LeVar Burton does a great job with LaForge when he observes that should Data return to himself, Data will regret killing his friend. I particularly appreciate that LaForge does not offer him absolution or forgiveness, and fortunately for LaForge, Picard’s timely activation of the kedion pulse in a completely different part of the compound has just enough juice to trigger Data’s ethical subroutines so that he finds an excuse not to turn LaForge’s brain into goo. I just find all of that a bit too pat, even for a TNG episode. Still, that’s a great moment for the episode. Data’s confrontation with Lore also has some emotional impact, in part stemming from the visual allusion to HAL’s deactivation in 2001: A Space Odyssey. However, Data’s simple acknowledgement that he must lose his only chance at realizing his dream of having emotions loses any bite it might have because the episode’s ending undercuts the enormity of that sacrifice as a way of hedging bets for future storylines.
Hugh’s reappearance should have been met with more fanfare because Del Arco’s Hugh really is the brightest spot in the dreariness of the episode. Gone is the compliant, nearly childlike Hugh from “I, Borg,” and in his place, we find a Hugh vibrating with justifiable anger. He calls out Riker for the decision to send him back, and Riker can say nothing because he’s correct. The Enterprise crew knew that Hugh’s individuality could have harmed the collective and indeed were counting on it, and Hugh had a right to be informed. Hugh justifiably feels used, and I wish the episode had taken the time to engage with the moral repercussions of the crew’s decision to send him back as he was. The episode skips over the possibility of discussing the ramifications of interference in other cultures and opts to play the friendship card.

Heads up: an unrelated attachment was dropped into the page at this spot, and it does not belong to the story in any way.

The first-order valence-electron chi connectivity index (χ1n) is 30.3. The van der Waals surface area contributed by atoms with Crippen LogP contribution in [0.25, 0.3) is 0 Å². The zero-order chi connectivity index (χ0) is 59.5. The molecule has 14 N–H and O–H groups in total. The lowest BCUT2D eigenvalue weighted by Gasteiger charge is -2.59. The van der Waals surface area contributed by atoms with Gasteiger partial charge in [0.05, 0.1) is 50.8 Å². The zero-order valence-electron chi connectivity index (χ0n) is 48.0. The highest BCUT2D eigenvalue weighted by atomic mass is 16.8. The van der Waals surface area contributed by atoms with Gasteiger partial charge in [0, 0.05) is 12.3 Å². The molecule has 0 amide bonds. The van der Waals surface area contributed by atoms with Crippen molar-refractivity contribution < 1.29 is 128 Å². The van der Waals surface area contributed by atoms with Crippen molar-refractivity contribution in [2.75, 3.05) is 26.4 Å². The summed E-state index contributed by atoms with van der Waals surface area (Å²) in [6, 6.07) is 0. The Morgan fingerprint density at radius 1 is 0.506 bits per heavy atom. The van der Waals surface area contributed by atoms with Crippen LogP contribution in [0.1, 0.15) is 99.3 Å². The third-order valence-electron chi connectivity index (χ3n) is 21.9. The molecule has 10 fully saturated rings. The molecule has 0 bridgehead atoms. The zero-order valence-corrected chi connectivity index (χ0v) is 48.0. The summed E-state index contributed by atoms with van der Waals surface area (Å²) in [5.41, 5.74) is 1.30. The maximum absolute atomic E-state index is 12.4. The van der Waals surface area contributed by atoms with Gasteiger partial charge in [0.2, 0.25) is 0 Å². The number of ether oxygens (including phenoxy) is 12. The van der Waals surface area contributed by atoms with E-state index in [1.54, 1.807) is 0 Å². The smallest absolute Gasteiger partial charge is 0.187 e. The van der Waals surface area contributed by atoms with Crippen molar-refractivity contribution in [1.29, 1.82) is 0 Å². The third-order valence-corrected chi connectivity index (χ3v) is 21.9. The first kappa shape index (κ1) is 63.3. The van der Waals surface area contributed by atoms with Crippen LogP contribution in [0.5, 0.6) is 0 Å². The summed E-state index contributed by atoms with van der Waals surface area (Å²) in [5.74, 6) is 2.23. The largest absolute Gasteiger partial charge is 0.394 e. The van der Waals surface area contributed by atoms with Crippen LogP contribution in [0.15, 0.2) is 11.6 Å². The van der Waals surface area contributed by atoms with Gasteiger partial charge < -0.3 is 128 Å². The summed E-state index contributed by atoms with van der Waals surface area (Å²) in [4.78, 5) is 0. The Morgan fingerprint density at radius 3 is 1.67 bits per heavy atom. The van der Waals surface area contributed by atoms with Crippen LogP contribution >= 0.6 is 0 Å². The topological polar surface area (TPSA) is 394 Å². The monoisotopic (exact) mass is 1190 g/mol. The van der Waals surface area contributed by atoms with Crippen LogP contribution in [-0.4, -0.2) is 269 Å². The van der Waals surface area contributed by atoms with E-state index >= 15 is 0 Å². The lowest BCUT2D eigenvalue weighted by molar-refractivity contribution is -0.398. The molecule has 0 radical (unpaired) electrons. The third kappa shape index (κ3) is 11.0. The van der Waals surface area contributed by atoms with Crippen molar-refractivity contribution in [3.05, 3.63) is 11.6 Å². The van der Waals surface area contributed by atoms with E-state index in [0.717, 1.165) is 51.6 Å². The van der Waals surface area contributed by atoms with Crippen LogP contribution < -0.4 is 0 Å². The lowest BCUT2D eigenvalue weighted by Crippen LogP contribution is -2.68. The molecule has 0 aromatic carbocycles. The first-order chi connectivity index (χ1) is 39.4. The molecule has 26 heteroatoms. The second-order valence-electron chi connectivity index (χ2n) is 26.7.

LaForge’s friendship with Hugh in “I, Borg” is a beautifully realized relationship, but here, it’s just a way to explain Hugh throwing over his concern for his fellow Borg to swoop in to save the day. The episode even cheats Hugh out of the payoff for his actions, having Picard dump the responsibility for leading the Borg remnants on his shoulders without offering him the chance to see LaForge. All of the shots in which Hugh appears prior to that moment emphasize the smallness of his stature compared to literally everyone else in the frame, so I imagine that final shot is meant to elevate Hugh visually, supporting the action in that scene. Unfortunately, that arc lacks sufficient development to give it any depth. That said, we see Hugh taking the first steps on the path that will lead to his role in Star Trek: Picard as well as the same depth of anger that will later send Hugh to his death. Still, none of this is enough to save the episode.
One cup of Earl Grey Tea and a saucer.
Stray Thoughts From the Couch:
- I mentioned the cinematography above, but Lore’s costume also merits some comment. The padded jumpsuit is clearly designed to mimic the more metallic elements of the Borg design, but at least on my television, the padding tends to fade into the overall black outfit, meaning that Lore just looks like he’s wearing really terrible shoulder pads. The idea was great, but it loses something in the effect.
- James Horan who plays Lieutenant Barnaby previously appeared in “Suspicions” as Jo’Bril, the episode’s villain. It’s a nice Easter egg to have him remark to Dr. Crusher that he’s familiar with the metaphasic shielding technology.
- The episode does make clear that Hugh’s individuality only affects a single ship’s worth of Borg, leaving the rest of the collective to continue harassing Voyager in the Delta Quadrant, for better or worse depending on your feelings about that series.